THEORY AND PRACTICE: President Rodrigo Duterte’s Legacy

During a class recitation, I asked the students this question in my general ethics class: What is the root cause of the inequalities in Philippine society? The best answer came from Juleah Zardilla, who explained: “The inequalities in our country are a result of a system instituted by our colonizers.

They favored the landed few in order to control the people. By exerting their political influence, the elite who took over from our colonial masters maintained their position in society and perpetuated the inequalities that denied ordinary Filipinos the opportunity to live decent lives.”

President Rodrigo Duterte’s legacy was his fight against the rule of the elite. The rectification of historical injustices, especially those that has been inflicted on the minority, is a difficult job since it will involve not only institutional changes, but also an improvement of the political culture and cultural norms of the people. While it is true that people are frustrated and that the past administrations have not been able to create real opportunities for human progress and inclusive growth, the sentiments of people are mere symptoms. We have to go into the root cause of our problems if we want to overhaul any system of government.

Wataru Kusaka, a Japanese scholar whose work is anchored on moral politics, writes that reducing politics as the conflict between the elite and the masses hides the fact that inequality is rooted not only in unjust systems but also in uneven social structures that reveals a clash of values and the many struggles of a people against latent and obvious forms of oppression and injustice.

A systemic analysis of the socio-economic conditions of people will yield reasons for the gross inefficiency and incompetence of the leadership, but it cannot explain the reality of cultural bias or the historical contexts that embolden the resolve of the impoverished masses to fight for their rights and demand change from their government.

When it comes to politics, the late Dr. Romulo Bautista often reminded his students that we cannot legislate morality nor create a new set of values for the people to follow. Every society is value-laden and for this reason, it is important to look into local thinking and the sentiments of the community.

Take note that when the Americans introduced their own brand of democracy into the Philippines, they have envisioned an independent Filipino nation that can stand on its own without Uncle Sam. What happened was, instead of improving the socio-political conditions of the ordinary people, the US model of democracy, according to Kusaka, simply “strengthened the power base of the elites in the country.”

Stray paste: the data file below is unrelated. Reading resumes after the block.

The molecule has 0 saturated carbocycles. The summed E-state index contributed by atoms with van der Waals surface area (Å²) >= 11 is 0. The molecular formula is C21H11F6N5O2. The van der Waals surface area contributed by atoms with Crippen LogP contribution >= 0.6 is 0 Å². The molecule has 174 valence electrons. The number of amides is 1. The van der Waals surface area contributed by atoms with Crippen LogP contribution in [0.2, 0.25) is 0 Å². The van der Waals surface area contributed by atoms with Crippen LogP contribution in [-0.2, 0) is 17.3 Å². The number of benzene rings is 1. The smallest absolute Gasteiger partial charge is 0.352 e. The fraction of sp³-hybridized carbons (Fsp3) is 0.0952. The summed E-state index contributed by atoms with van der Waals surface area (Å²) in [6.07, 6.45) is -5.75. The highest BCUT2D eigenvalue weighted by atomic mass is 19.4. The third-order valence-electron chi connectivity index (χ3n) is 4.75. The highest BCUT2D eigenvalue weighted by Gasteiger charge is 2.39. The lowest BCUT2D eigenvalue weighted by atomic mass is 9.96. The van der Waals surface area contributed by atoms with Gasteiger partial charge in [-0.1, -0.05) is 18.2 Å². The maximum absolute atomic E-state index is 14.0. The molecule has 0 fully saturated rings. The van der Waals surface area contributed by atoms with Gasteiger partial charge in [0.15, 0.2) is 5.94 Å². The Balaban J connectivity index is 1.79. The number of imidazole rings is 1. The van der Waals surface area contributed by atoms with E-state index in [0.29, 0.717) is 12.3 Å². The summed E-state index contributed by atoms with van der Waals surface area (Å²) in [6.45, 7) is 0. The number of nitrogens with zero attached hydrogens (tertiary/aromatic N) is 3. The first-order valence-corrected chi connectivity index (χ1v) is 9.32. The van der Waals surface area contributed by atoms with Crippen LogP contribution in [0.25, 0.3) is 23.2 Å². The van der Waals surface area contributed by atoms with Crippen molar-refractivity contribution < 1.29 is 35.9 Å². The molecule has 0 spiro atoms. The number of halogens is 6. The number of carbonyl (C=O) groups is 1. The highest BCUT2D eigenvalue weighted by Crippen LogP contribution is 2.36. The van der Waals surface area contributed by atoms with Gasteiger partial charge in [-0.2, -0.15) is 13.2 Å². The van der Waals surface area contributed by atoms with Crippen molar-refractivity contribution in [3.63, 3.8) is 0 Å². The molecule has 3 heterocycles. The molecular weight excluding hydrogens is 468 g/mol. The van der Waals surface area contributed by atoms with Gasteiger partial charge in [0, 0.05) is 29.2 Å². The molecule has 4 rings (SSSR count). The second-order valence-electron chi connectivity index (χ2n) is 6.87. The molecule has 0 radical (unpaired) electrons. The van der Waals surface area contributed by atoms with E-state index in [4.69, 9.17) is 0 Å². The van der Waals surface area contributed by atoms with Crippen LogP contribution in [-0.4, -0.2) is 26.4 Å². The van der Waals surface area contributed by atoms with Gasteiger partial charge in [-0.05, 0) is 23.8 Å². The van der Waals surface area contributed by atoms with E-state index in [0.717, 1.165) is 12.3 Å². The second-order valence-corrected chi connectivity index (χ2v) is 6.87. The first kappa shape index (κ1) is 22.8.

The Americans took over from Spain a nation that was burning with the flames of nationalism but one that suffered from regional divide. Ilustrado politicians like Quezon, Osmeña, and Roxas would serve as the standard for the national leadership. The Philippine Revolution, essentially, was an exclusive affair of the Tagalogs.

When the Spaniards left the country, prominent families acquired vast plantations that employed poor Filipinos. In turn, the wealthy lorded over the lives of the peasants and influenced the outcomes of elections.

This feudal arrangement is the basis of what Benedict Anderson termed as cacique democracy. This model will however transform itself from being agriculture-based to being services-sector oriented, although the exploitation of the country’s labor force remains apparent.

The political structures in the country make manifest the harsh reality that most politicians serve the interests of oligarchs. The latter finance the run for office of many of our leaders. For Paul Hotchcroft, this power to control and influence the socio-economic life of the population is called “rent-seeking.”

Ending social and economic inequalities will require not only a reform in policy but also the dismantling of unjust power structures in the country and the introduction of an open, transparent, and inclusive model of governance.

The perpetuation of the unjust rule of the elite is the reason for the failures of Philippine democracy.

Indeed, the first president from Mindanao may have succeeded in disturbing the comfort zones of the elite, but beyond this very important legacy, authentic reform must be a collective endeavor that is meant toward social, economic, and political transformation.

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